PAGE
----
20 years under Putin: a timeline

On November 15, 2016, the Atlantic Council launched a report titled “The Kremlin’s Trojan Horses: Russian Influence in France, Germany, and the United Kingdom” and held a panel discussion on the ultra-right forces in the West with a number of prominent experts, including Marlene Laruelle, Mitchell Orenstein, Péter Krekó, Andreas Umland, as well as Neil Barnett and Josh Rogin. Atlantic Council’s Alina Polyakova moderated the discussion.

 

Left to right: Alina Polyakova, Neil Barnett, Mitchell Orenstein, Andreas Umland, Marlene Laruelle, Josh Rogin. Photo: Youtube

 

Panelists:

Dr. Marlene Laruelle, Director, Central Asia Program; Associate Director, Institute for European, Russian, and Eurasian Studies, Elliott School of International Affairs, The George Washington University

Mr. Neil Barnett, Chief Executive Officer, Istok Associates

Dr. Andreas Umland, Senior Research Fellow, Institute for Euro-Atlantic Cooperation in Kyiv

Dr. Mitchell Orenstein, Senior Fellow, Foreign Policy Research Institute; Professor of Russian and East European Studies, Chair of the Department of Slavic Languages and Literatures, University of Pennsylvania 

Dr. Péter Krekó, Fulbright Visiting Professor, Central Eurasian Studies, Indiana University

Mr. Josh Rogin, Columnist, Global Opinions, Washington Post

Moderated by:

Dr. Alina Polyakova, Deputy Director, Dinu Patriciu Eurasia Center; Senior Fellow, Future Europe Initiative, Atlantic Council

 

Laruelle:

  • Far right European leaders have their own agenda, and should not be seen as puppets of the Kremlin.
  • They are mainly driven by domestic political concerns:
    • The situation in the Middle East is pushing France’s agenda closer to Russia’s;
    • France sees Russia as a partner on common issues such as terrorism.

Umland:

  • Relative to other European countries, Germany is hawkish on policy toward Russia.
  • No major changes in German politics are likely to occur over the next two years:
    • Merkel will likely remain Chancellor for the foreseeable future.

Barnett:

  • Political parties worldwide are being challenged by populist movements, and Russia sees this as an opportunity.
  • Issues regarding the Brexit process will continue to feature in U.K. elections.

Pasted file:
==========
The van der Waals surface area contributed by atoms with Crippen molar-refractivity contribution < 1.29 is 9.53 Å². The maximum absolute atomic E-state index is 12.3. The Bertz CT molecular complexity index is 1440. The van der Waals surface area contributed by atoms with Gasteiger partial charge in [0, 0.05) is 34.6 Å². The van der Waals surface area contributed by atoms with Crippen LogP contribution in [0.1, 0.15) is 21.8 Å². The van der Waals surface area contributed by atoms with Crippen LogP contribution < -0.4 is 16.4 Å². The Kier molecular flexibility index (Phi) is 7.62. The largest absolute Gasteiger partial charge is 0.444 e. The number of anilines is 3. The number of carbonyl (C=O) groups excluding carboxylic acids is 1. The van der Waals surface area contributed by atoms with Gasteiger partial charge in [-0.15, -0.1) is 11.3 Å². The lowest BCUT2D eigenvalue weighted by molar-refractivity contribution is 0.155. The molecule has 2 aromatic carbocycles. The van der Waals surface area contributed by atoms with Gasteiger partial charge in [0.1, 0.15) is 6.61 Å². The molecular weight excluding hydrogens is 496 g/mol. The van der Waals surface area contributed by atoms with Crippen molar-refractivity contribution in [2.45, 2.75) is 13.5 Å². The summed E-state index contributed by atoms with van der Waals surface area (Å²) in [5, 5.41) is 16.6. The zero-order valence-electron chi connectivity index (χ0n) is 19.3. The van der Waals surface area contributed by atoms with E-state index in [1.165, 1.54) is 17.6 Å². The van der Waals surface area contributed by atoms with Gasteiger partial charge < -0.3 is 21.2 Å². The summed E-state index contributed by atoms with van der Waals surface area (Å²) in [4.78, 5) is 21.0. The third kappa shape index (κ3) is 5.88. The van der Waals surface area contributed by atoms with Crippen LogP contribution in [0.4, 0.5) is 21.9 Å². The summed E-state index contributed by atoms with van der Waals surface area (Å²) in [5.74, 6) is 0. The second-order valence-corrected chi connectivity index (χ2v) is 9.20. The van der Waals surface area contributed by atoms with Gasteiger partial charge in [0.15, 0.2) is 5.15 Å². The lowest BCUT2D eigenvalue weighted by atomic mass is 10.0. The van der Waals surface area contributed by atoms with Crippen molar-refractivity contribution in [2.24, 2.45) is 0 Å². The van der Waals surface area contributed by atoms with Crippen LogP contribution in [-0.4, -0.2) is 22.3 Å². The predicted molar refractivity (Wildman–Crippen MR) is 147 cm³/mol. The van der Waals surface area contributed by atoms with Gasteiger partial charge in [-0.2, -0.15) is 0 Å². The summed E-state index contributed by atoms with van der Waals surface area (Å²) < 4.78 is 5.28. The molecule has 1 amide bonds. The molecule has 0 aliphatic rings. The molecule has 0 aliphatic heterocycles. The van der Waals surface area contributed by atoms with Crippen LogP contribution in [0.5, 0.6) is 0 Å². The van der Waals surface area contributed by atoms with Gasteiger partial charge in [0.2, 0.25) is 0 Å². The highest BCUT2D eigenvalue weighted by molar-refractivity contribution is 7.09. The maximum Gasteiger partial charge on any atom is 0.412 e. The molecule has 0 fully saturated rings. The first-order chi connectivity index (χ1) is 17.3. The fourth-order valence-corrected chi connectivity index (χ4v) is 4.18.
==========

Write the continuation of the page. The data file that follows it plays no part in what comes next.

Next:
• It is very difficult to trace Kremlin money directly to populist movements in Europe.     

Polyakova:

  • Populist movements are critical of political elites, and they use Russia as an illiberal political model.
  • S. President-elect Trump will bring bigger changes to Europe than to the U.S.                       

Rogin:

  • With Russia, we are witnessing a shift from classic espionage to information warfare (what Putin has referred to as “active measures”).
  • Main thing to watch with Trump: will he refuse to cooperate with mainstream political groups in Europe?
    • If he does, this could prove to be a huge boon for populist movements in Europe

Orenstein:

  • To most of the populist leaders in France, Germany, and the UK, the main issue of focus is Islamic terrorism. Domestic protectionism is their modus operandi.
  • These populists are operating paradoxically: they are attempting to protect democracy with quasi-illiberal political methods.
  • Russia does not want the U.S. to have a leading role in the world, and sees the relationship as a zero-sum game:
    • Putin needs an enemy to shore up political support at home, and the U.S. is currently that enemy.

Barnett:

  • Trump’s détente with the Kremlin may improve U.S.-Russian relations in the short term (U.S. recognition of Russian sovereignty over Crimea, easing of sanctions, etc.)
    • Putin sees this as politically advantageous—Russia will be seen as an equal to the U.S.
  • In the medium term, however, U.S.-Russian relations are likely to sour again, as nationalistic fervor requires additional sources of energy (return to the “foreign enemy” paradigm).

Krekó:

  • It is interesting that populist movements are taking a pro-Russia stance, while Russia has contributed to the refugee crisis that is partly to blame for European populist movements in the first place.
  • Russia is bombing civilians and anti-Assad rebels indiscriminately, contributing to the refugee crisis.

 

Q & A:

What should be the West’s response to the problem of Kremlin-backed European populism? What can the EU do to combat Russian propaganda?

Rogin:

  • The U.S. needs to bolster its public PR efforts to more effectively push back against Russian propaganda (e.g. support Voice of America, RFE/RL, etc.).
  • The media needs to be more scrupulous about pushing back against misinformation.
  • The world is now a more chaotic and frightening place for journalism than ever before in modern times
    • This applies even more so in the U.S. because of the new union between the Republican party and the alt-right.

Barnett:

  • The West needs to track political funding more scrupulously (i.e. money from the Kremlin).

Laruelle:

  • If the West wants to reduce Russian influence on European politics, it must first work on the domestic political issues that have made it vulnerable to populism in the first place (e.g. Islamic terrorism).

 

You can watch the full discussion below.

 

* Daniel Frey is an independent writer and Russia analyst.

Russia under Putin

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